The president of the Richmond Food Truck Association has resigned after participating in Wednesday’s rally in Washington, D.C., that led to a mob of supporters of President Donald Trump storming the U.S. Capitol and the deaths of five people.
“The now-former president of the Richmond Food Truck Association made the decision to participate in the rally in Washington, DC, that led to abhorrent violence against our Capitol and American democracy,” the association wrote in a Facebook post Thursday night. “Collectively, the remaining members of the RFTA have demanded and received the resignation of Billy Metzger as the president of the RFTA.”
Metzger is the owner and operator of the Curbside Creations food truck and until Thursday was the head of the 7-year-old association of nearly 50 Richmond-based mobile food vendors. It was his second year as president.
“What a day ... I made [it] to the front doors of the capital [sic] took a few flash bangs but missed the pepper spray and rubber bullets,” Metzer wrote in a now-deleted Facebook post that included images of the crowd and the Capitol.
In an interview with the Richmond Times-Dispatch on Friday, Metzger acknowledged that he attended the rally, but said that he never reached the Capitol building, entered it, or even breached any fencing erected around the place where inside lawmakers began the process of counting the Electoral College votes confirming President-elect Joe Biden’s victory.
“I was there at the rally. And that’s it. I never crossed a fence. I was never anywhere the public wasn’t supposed to be,” Metzger said.
He said his Facebook post characterizing his location as at “the front doors” of the Capitol was “a horrible choice of words” and “a horrible post.” “[I was there] just to support my freedoms. I think everyone has the right.”
“I attended a peaceful rally. I didn’t know it wasn’t going to be a peaceful rally,” Metzger said.
He said that leading up to storming of the building — during which a police officer was fatally assaulted, one woman was shot to death, and three other people died from unspecified “medical emergencies” related to the rampage — the rally had a “festival atmosphere.”
But what happened once the building was stormed, Metzger said, “was an embarrassment for the American people. It’s a tragedy. That can’t happen. There has to be law and order. I’m a big supporter of police.”
Metzger arrived at the nation’s capital via charter bus from the Richmond area with about 40 other people. He declined to share other attendees’ names or his departing location, but said the bus parked near a Metro stop he can’t recall and that the group departed the Capitol once they got texted alerts about the curfew, fearing the Metro would be overcrowded and that they’d miss their chartered bus home.
He said he has “GPS footage” showing his location throughout the day and that he shared this footage with Hanover County Sheriff’s Office Thursday, asking them “to intervene” if the FBI or any other law enforcement agency was looking for him as a result of the deleted post. He said police took a report and assured him he wouldn’t be in any trouble.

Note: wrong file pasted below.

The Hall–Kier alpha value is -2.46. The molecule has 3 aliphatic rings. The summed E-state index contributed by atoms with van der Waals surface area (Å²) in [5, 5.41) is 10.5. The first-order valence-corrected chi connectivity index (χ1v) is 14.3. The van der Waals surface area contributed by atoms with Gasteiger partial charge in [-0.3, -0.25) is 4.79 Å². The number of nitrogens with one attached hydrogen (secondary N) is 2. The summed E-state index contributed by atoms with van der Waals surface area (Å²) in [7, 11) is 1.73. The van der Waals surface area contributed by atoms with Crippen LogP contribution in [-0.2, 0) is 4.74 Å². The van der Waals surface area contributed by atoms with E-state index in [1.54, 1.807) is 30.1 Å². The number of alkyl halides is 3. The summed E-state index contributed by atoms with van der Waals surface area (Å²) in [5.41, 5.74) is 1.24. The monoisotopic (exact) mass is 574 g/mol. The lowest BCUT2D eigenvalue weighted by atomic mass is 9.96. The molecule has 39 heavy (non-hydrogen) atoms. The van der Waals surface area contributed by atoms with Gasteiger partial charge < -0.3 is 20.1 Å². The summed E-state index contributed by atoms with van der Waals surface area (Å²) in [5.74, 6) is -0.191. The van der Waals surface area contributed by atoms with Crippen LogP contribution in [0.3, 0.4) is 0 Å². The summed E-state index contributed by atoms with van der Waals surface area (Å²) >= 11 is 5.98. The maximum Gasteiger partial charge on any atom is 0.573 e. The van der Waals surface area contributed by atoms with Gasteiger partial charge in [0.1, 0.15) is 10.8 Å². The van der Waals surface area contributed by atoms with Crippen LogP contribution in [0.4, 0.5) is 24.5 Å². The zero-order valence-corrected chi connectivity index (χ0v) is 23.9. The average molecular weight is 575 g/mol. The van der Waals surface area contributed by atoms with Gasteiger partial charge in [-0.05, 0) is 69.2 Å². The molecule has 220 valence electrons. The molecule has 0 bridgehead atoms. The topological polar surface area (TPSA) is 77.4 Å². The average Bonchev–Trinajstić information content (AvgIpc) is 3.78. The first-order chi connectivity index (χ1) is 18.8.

The Hanover Sheriff’s Office said it responded to a call from Metzger for reported threats made against him, not his rally attendance.
“I don’t see any record of us telling him he would not be in any trouble,” said sheriff’s spokesman Lt. James Cooper. “We responded to his residence and a report was taken due to him receiving threats from unknown parties. He indicates that someone posted his home address on social media and he has been receiving numerous threatening phone calls from individuals upset with him attending the ‘rally’ in D.C..”
In the past 24 hours, Metzger’s deleted post has been shared on multiple social media platforms, and Metzger said he’s received death threats, that members of his extended family have been threatened, that his home address and pictures of his home have been shared on social media, and that his 20-year-old business has been flooded with negative reviews and comments. He said he called the remote Food Truck association meeting Thursday night and voluntarily resigned his position because he “did something wrong.”
“Everyone has a freedom to express something, but to try to ruin someone’s business is horrible. The death threats, the fake reviews — that’s horrible. Business is business,” Metzger said. “I’ve been in business for 20 years. I’m probably one of the longest-standing food trucks in Richmond. We did hundreds of neighborhoods. I’m a good person. It’s horrible to try to ruin someone’s business. That’s all I ask is if you don’t want to support me, that’s fine. But don’t try to block me from making a living.”
The Richmond Food Truck Association did not respond to a request for comment.